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By William Saunderson-Meyer

Journalist


Corporate money vs. political reality: Dissecting the failures of CSN

It’s emblematic of an enduring political naiveté on the part of South Africa’s business giants, who believe that any problem can be solved by simply throwing money at it.


There is one certainty about the 29 May general election. There is going to be a lot of blood on the political floor. With one-and-a-bit of a political party for every day of the year – 369 parties vying for 400 National Assembly seats – there are going to be a lot of dashed hopes. After the elections, that picture is unlikely to be different. The ANC will remain the biggest party even if it loses its absolute majority. The DA is likely to win the tussle with the EFF and retain the title of official opposition. Any change that…

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There is one certainty about the 29 May general election. There is going to be a lot of blood on the political floor.

With one-and-a-bit of a political party for every day of the year – 369 parties vying for 400 National Assembly seats – there are going to be a lot of dashed hopes.

After the elections, that picture is unlikely to be different. The ANC will remain the biggest party even if it loses its absolute majority.

The DA is likely to win the tussle with the EFF and retain the title of official opposition.

Any change that might take place in who forms the new government depends on the strength of the opposition coalition, the Multi-Party Charter (MPC).

The only other parties with disruptive potential, at this stage of the campaign, appear to be President Jacob Zuma’s stalking horse, the uMkhonto weSizwe party, and Herman Mashaba’s ActionSA.

ALSO READ: Does ex-banker Roger Jardine eye Cyril’s job?

The remainder bin of political hopefuls – the most touted of which are Songezo Zibi’s Rise Mzansi, Mmusi Maimane’s Build One SA (Bosa), and Roger Jardine’s Change Starts Now (CSN) – are, to all intents and purposes, irrelevant.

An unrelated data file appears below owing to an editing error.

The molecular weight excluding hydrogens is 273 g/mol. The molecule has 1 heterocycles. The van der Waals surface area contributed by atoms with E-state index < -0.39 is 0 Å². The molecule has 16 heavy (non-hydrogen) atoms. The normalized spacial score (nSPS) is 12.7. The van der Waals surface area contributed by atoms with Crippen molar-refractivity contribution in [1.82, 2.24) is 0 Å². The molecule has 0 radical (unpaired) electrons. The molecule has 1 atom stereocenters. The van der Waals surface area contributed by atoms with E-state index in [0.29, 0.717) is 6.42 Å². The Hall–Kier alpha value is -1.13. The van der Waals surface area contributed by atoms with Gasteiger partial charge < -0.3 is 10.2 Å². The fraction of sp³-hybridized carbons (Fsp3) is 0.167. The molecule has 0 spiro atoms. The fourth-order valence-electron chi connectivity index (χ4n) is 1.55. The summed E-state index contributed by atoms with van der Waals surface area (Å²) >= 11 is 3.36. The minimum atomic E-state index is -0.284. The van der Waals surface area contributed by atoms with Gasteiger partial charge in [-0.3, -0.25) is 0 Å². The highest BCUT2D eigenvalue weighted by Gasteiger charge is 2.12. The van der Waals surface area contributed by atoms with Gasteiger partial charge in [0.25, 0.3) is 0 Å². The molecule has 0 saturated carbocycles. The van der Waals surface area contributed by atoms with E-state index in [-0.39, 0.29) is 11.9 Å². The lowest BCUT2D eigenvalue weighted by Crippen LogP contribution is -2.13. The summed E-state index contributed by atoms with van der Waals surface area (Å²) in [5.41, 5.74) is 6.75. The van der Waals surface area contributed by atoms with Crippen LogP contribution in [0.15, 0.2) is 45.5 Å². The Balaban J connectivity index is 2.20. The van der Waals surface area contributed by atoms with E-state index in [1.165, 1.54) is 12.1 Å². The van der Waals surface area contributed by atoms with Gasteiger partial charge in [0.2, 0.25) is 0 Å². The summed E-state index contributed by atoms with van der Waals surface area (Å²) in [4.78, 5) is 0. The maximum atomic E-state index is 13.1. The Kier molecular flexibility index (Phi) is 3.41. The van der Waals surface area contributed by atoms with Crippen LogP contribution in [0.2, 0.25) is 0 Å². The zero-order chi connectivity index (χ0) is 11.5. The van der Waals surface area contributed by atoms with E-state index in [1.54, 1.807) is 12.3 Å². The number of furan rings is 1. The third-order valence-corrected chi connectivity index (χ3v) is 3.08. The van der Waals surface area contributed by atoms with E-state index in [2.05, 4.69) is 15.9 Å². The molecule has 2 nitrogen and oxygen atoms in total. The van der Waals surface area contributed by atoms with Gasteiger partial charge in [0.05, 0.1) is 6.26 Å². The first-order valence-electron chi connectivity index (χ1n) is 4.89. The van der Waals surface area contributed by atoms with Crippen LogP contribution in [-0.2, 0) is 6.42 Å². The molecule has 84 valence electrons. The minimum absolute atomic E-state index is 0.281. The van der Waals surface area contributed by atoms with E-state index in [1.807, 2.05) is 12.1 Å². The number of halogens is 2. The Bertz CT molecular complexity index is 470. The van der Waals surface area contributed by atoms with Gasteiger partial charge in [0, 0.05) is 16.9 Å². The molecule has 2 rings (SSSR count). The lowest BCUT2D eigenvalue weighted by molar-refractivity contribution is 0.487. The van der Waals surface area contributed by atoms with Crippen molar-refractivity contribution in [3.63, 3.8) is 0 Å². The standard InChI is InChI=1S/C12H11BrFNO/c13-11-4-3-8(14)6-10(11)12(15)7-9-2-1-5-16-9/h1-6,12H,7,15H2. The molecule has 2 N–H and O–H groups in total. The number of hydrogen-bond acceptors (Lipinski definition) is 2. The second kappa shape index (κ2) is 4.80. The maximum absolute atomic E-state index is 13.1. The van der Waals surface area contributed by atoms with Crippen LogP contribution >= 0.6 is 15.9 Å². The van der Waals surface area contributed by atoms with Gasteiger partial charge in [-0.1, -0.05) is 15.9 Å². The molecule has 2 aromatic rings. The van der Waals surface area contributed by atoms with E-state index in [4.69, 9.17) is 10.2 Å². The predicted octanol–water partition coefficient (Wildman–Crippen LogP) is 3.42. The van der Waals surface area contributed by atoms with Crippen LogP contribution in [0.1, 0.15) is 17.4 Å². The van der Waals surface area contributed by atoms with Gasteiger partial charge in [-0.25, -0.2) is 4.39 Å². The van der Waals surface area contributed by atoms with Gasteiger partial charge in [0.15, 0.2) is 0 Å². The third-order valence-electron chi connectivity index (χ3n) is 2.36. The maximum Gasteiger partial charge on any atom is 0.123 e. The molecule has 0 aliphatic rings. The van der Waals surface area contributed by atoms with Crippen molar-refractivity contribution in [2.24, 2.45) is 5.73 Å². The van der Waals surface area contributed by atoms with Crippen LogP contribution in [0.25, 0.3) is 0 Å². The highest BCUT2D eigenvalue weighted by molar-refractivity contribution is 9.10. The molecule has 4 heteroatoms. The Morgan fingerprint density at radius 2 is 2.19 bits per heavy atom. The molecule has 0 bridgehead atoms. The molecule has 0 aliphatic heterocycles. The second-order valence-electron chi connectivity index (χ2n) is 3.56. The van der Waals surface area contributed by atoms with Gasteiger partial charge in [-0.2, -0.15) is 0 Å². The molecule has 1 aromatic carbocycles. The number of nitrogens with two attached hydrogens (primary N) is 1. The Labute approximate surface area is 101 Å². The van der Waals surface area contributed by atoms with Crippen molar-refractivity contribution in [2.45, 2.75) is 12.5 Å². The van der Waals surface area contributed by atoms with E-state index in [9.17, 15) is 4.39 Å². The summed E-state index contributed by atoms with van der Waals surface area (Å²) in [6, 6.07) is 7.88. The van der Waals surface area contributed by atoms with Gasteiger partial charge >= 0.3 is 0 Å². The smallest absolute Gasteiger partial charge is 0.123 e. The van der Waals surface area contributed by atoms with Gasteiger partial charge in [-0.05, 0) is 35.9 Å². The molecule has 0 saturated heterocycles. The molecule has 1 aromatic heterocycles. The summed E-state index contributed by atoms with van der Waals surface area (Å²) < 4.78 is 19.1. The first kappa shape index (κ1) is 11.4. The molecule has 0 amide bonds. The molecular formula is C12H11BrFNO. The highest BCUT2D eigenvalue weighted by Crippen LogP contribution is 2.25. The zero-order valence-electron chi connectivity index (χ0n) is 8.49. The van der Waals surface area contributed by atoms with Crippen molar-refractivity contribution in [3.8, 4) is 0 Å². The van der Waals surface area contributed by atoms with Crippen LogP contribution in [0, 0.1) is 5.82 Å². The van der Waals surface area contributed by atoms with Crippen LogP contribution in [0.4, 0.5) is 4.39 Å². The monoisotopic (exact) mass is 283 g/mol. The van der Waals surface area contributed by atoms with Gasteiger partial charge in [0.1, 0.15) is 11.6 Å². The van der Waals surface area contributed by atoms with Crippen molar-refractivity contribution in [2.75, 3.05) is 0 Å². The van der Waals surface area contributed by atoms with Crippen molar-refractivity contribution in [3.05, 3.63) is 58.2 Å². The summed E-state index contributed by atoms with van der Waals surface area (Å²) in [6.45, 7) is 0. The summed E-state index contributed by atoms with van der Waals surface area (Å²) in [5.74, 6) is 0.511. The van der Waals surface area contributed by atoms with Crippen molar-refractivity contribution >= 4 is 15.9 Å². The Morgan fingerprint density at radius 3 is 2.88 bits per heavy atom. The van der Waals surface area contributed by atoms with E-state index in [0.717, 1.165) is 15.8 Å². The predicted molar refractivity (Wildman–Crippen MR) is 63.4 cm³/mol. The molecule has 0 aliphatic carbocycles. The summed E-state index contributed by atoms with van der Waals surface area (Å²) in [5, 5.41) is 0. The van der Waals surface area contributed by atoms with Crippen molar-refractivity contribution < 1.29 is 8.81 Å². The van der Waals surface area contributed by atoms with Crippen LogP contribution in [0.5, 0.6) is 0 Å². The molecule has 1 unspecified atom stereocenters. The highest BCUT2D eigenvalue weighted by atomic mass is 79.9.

Individually, these parties will have a negligible effect on our post-election landscape. It’s only collectively, as part of the MPC, that they could make a difference.

Rise Mzansi and Bosa at least have the advantage of having about a year of laying the groundwork for this election. It’s Jardine’s CSN, in existence for less than three months, which is likely to turn out to be the dampest squib of the 2024 election.

It’s also emblematic of an enduring political naiveté on the part of many of South Africa’s corporate giants, who believe that any problem can be solved by simply throwing money at it.

There were promises of virtually unlimited funding from the captains of industry for a party that could “bridge the gap” between the ANC and the DA.

At the time of CSN’s lacklustre launch last year, the Sunday Times reported that R1 billion had been set aside by “powerful financial backers” to ensure Jardine became the presidential face of the MPC coalition.

ALSO READ: Ramaphosa’s prospects dim as business backs Jardine

On the face of it, Jardine has the ideal background. A former ANC political activist who had a successful career in the private sector.

So, a great concept – bridge the gap – together with clever people and unlimited bucks. What could go wrong? So far, seemingly everything.

Most intangibly but encouragingly, there has been a public gut reaction against yet another group of wealthy business people thinking they can just buy the top jobs.

And the MPC has not shown any sign, so far, of appointing Jardine as its presidential candidate.

Perhaps if Jardine were a more compelling leader, such parochialism could be overcome.

But on the face of his performance in the public eye so far, if this is the best presidential candidate that money can buy, no wonder we’re so deep in the dwang.

ALSO READ: Mbalula barks, Jardine bites

That the CSN positions itself so close to the ANC is another problem.

I’m not convinced that the electorate is looking for what Jardine calls a “progressive opposition” that nowhere in its manifesto mentions institutionalised corruption, cadre deployment or economically crippling empowerment regulations.

All is not lost. There’s a little over three months for CSN to up its game.

But, as yet, there has been none of the anticipated high-profile defections from the ANC, nor has CSN been able to twitch the needle in the election surveys.

Add in meagrely attended campaign events, despite T-shirts and food parcels, and it’s not looking good.

Corporate SA may have bought a lemon.

ALSO READ: Big guns stand behind new party, Change Starts Now

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